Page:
Bahrain plays a central role in this alliance, not least because it hosts the 5th Fleet of the U.S. Navy. (During Bennett’s visit, he discussed security cooperation in a meeting that included both Bahraini officials and Vice Adm. Brad Cooper of the 5th Fleet.) But taking on Iran has proved to be a particularly challenging task for Bahrain. In part that’s because of the simple fact of its small size in relation to its powerful competitor.

But Bahrain’s government is also suffering the effects of its own paranoia. Warding off Iran’s influence in its domestic affairs has turned the Al Khalifa monarchy into ruthless rulers and the kingdom into a brutal place to live for the majority of its population.

Bahrain’s Sunni monarchy believes Iran wants to annex its majority-Shiite country or at the very least install a puppet regime. The past comments of Iran’s Shiite leaders asserting that Bahrain is the 14th province of Iran, together with Iran’s support to Bahrain’s Shiite opposition, have magnified Bahrain’s fears. It accuses Tehran of not only fomenting the uprising in 2011 but also plotting attacks against state security in successive years and providing militants with financial support and arms training through its militias in Iraq.

Partly in response to these fears, Bahrain has imposed repression at home. In the last decade, death sentences have risen by 600 percent, and the political opposition has been disbanded or thrown behind bars. Some 1,400 political prisoners are incarcerated in a single prison. The right of prisoners to weekly video calls with family members has been suspended in an arbitrary manner, and torture allegations are routine.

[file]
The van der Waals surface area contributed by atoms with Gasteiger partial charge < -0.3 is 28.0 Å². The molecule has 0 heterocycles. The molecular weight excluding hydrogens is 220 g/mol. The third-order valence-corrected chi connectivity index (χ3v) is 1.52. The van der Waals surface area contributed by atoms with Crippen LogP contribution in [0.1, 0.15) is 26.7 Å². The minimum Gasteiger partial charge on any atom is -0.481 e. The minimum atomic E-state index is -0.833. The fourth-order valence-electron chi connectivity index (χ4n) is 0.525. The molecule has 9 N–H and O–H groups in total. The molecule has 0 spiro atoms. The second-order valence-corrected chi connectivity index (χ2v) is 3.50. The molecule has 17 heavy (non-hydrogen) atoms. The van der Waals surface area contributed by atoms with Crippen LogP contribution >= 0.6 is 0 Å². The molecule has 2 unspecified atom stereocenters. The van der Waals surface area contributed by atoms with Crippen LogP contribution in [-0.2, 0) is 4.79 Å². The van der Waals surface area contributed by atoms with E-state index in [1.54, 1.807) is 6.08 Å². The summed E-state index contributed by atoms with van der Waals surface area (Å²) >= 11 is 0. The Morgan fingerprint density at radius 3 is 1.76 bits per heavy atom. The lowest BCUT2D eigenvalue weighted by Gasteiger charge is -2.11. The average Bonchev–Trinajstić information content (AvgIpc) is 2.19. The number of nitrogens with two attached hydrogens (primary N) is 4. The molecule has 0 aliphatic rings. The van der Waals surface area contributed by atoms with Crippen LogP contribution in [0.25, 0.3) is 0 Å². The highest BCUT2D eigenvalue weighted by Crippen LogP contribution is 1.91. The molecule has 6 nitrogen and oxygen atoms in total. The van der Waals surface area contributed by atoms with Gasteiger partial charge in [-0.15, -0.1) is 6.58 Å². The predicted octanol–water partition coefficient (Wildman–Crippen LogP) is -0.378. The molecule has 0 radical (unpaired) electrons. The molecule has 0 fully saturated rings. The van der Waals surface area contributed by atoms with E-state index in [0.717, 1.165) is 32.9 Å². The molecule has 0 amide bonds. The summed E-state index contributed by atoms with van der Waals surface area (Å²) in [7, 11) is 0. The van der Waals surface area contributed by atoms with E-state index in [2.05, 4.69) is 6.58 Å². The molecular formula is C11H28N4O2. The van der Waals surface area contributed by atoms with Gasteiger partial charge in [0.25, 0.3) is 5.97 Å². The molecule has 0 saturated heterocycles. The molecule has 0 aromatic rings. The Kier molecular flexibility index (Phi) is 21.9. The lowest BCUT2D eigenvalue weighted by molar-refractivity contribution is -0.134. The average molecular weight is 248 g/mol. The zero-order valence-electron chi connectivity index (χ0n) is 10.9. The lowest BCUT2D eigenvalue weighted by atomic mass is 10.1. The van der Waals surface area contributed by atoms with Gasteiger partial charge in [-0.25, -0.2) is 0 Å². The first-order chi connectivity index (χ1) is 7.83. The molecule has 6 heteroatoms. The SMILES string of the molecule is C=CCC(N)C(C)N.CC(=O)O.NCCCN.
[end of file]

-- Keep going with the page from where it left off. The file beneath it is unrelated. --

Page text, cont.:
Last year Bahrain was accused of detaining 13 children related to protests and threatening some with rape and torture, according to the Bahrain Institute for Rights and Democracy (BIRD), a nonprofit human rights organization based in London. And the alliance with Israel is further curbing people’s freedoms. Activists allege that state intelligence is crushing dissent by identifying critics through Pegasus spyware created by an Israeli firm.

Moosa Mohammed, a photojournalist and political activist, has been a vociferous opponent of the Kingdom of Bahrain, and for a number of years he highlighted oppression in the country. In August, it was revealed that Mohammed’s iPhone was hacked by Pegasus spyware. Members of a secular Bahraini political society and the Bahrain Centre for Human Rights, as well as one member of al-Wefaq, a Shiite political party, were also spied on using the Israeli technology.

“It has taken a devastating toll on me to discover that the Bahraini regime, from whom I fled torture and persecution, has spied on me, in obscene violation of my privacy,” Mohammed was quoted as saying in a BIRD news release. “It is imperative that the Bahrain regime faces consequences. Abusive Gulf states like Bahrain can only be stopped if they are made to answer for their crimes.”